No easy way out


The ongoing crisis in Ukraine threatens to become a full-blown civil war that can have dire consequences in the region.

Armed pro-Russian activists seized government buildings in Slavianka, which was preceded last week by the seizure also of government buildings in Donetsk Luhansk.

Washington sees a similar pattern in the uprisings and the invasion of Crimea, which already voted to be part of Russia.

US Secretary of State John Kerry warned Russia of “additional consequences” if it fails to pull its troops back from the Ukraine border, as Kiev accused Moscow of aggression in its restive east.

With the escalation of the crisis in Ukraine, which started with the ouster of erstwhile pro-Kremlin leader Viktor Yanukovych, the West and Russia will find themselves embroiled in a situation that may not be resolved over the short or even medium term.

Washington and the European Union have also been acting with lesser resolve in the situation, simply threatening weeks back to impose more sanctions on Russia and personalities close to Russian President Vladimir Putin.

Meanwhile, Russia has stationed troops, tanks, artillery pieces and aircraft near the border of Ukraine, and even pressed Ukraine for the payment of its gas debts.

Under a worst-case scenario, a civil war will break out in Ukraine and can turn into a proxy war, with the West helping the current regime in that country, and Russia aiding the pro-Kremlin rebels.

The Ukrainian crisis, however, will not likely degenerate into a war between Russia and the West. The United States very well knows the cost of going to war with its allies against Russia, because it also has the responsibility of guarding China in the Pacific.

Europe’s dependence on Russia for gas should also be a lesson to the West.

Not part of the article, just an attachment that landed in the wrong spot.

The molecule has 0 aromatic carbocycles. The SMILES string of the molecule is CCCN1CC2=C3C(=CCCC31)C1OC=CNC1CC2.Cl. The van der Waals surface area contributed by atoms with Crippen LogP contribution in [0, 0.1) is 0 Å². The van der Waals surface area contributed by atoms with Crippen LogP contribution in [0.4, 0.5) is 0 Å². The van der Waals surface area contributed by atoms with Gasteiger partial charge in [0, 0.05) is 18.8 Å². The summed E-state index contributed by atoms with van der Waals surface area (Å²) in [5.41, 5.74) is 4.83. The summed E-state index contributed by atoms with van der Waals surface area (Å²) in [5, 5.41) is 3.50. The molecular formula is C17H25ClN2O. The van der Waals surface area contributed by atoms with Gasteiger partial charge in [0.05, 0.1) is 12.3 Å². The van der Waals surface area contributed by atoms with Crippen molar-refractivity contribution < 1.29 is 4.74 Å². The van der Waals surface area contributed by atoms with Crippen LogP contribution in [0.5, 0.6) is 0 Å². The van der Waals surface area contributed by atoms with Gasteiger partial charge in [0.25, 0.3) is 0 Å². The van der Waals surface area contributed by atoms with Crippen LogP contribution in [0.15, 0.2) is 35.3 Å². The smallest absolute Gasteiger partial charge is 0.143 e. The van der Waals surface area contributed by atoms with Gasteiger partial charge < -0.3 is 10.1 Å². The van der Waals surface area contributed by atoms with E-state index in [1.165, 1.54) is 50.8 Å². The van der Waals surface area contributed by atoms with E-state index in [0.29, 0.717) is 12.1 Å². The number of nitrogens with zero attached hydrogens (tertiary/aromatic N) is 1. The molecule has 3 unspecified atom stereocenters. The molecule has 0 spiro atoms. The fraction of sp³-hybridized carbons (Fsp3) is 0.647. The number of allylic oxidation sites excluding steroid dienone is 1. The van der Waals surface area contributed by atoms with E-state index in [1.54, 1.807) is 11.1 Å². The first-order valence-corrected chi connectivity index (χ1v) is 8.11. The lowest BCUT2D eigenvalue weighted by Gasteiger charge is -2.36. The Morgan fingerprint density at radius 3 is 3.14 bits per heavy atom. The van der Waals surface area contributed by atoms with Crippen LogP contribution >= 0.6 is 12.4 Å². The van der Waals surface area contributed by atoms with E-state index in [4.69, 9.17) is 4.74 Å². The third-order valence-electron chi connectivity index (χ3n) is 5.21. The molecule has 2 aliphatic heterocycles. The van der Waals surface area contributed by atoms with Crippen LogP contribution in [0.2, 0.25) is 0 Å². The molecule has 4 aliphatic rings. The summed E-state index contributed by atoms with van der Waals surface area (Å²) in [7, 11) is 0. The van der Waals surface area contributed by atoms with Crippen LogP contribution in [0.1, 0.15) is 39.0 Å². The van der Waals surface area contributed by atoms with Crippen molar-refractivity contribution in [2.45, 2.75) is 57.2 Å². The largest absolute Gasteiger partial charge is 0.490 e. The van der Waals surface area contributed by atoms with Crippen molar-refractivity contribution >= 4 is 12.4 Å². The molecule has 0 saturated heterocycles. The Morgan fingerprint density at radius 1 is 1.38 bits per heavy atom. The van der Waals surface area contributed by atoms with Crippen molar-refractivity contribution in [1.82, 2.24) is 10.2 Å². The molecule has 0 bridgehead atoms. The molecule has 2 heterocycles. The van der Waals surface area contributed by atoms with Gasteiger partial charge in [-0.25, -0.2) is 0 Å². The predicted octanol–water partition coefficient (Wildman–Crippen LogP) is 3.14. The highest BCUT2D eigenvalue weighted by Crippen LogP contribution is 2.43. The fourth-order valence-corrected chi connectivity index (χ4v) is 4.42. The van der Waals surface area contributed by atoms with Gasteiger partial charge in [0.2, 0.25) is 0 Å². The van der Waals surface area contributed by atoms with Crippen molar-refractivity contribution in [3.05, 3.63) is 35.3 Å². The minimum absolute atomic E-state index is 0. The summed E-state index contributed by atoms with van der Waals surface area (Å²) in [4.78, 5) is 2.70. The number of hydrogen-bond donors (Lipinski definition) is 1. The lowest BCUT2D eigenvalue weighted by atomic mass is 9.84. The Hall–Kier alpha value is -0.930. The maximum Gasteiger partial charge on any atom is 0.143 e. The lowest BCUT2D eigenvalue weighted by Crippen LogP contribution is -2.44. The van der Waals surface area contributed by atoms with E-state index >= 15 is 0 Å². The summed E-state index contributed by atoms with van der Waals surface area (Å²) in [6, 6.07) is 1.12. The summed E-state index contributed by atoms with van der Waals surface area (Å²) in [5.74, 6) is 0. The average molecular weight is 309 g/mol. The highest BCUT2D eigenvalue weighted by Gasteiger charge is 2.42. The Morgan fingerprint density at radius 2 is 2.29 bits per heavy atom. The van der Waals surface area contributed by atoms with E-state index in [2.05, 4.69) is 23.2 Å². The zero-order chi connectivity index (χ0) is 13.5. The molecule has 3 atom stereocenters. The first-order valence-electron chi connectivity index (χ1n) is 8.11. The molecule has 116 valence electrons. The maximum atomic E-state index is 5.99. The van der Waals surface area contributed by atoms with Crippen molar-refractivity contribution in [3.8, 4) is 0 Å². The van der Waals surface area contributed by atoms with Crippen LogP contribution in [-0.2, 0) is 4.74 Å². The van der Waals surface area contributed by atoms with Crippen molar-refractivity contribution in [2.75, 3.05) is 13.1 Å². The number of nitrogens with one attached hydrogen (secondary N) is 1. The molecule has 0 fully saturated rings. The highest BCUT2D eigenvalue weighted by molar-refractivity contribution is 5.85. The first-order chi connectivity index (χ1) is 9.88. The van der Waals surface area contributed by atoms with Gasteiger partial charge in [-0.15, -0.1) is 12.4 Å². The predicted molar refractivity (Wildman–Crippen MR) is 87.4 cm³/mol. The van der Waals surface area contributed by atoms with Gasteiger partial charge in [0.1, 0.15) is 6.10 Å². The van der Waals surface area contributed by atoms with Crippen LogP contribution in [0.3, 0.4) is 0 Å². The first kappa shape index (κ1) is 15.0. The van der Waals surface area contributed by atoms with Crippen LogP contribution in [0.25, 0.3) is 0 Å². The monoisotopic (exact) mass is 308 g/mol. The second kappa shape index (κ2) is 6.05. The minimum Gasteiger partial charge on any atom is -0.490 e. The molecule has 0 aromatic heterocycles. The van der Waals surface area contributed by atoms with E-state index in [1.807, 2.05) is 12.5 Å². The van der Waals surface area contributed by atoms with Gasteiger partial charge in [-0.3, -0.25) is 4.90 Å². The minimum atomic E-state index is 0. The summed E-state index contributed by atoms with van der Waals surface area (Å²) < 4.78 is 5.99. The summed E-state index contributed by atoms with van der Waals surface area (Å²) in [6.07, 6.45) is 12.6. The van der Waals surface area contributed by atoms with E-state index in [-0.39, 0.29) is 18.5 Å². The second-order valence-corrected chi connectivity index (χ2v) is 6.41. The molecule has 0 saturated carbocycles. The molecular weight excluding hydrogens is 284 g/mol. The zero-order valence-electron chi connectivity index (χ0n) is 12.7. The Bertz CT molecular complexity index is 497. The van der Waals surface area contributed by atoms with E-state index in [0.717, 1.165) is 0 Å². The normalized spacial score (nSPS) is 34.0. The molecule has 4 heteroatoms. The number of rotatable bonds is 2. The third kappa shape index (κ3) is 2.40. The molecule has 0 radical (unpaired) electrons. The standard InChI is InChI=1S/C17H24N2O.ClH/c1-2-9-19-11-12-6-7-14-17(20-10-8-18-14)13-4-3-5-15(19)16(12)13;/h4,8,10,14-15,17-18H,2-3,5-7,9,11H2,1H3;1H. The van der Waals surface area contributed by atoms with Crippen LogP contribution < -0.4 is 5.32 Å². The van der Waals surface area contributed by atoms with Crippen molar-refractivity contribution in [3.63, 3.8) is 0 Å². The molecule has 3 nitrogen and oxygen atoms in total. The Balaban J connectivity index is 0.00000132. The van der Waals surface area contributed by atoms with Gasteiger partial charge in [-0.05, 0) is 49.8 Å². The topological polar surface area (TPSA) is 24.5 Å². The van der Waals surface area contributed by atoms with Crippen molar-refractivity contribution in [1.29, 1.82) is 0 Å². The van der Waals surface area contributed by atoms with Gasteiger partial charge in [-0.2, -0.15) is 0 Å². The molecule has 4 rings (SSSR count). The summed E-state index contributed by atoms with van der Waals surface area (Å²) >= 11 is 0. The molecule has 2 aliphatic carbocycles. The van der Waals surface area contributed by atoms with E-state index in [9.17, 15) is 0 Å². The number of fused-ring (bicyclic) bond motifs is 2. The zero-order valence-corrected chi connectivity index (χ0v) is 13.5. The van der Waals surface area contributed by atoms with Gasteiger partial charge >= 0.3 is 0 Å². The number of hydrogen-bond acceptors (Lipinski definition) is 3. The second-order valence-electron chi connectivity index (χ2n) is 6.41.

As four-way talks between Russia, Ukraine, Europe and the US near, the best thing the parties should remember is there is no easy way out of the current crisis, especially if the conflict on the ground escalates into a shooting war.

The US and Europe must come to the table with a firmer resolve to impose more economic sanctions on Russia, and must this early seek alternative sources of power or gas.

Clearly, Russia’s involvement in the events at Ukraine and Crimea cannot be justified in any way, and its stationing of troops and war equipment along the border of Ukraine clearly shows that it has interests of putting part of that country back into its territory. In the first place, Ukraine never threatened to make military incursions into Russia.

Russia’s invasion of Ukraine can also lead to its long-term isolation from the world, and the possible collapse of its economy. Russia, with its vast resources and heavy industries, still has the potential to become an economic power if it plays its cards well, and its escalating the conflict in Ukraine could turn out to be its biggest error in the 21st century.

Surely, there is no ducking the current crisis in Ukraine, and the Europe and US should realize that before the four-way talks start before the end of this month. In the meantime, Russia must stop dreaming about re-establishing the splintered Soviet Union.


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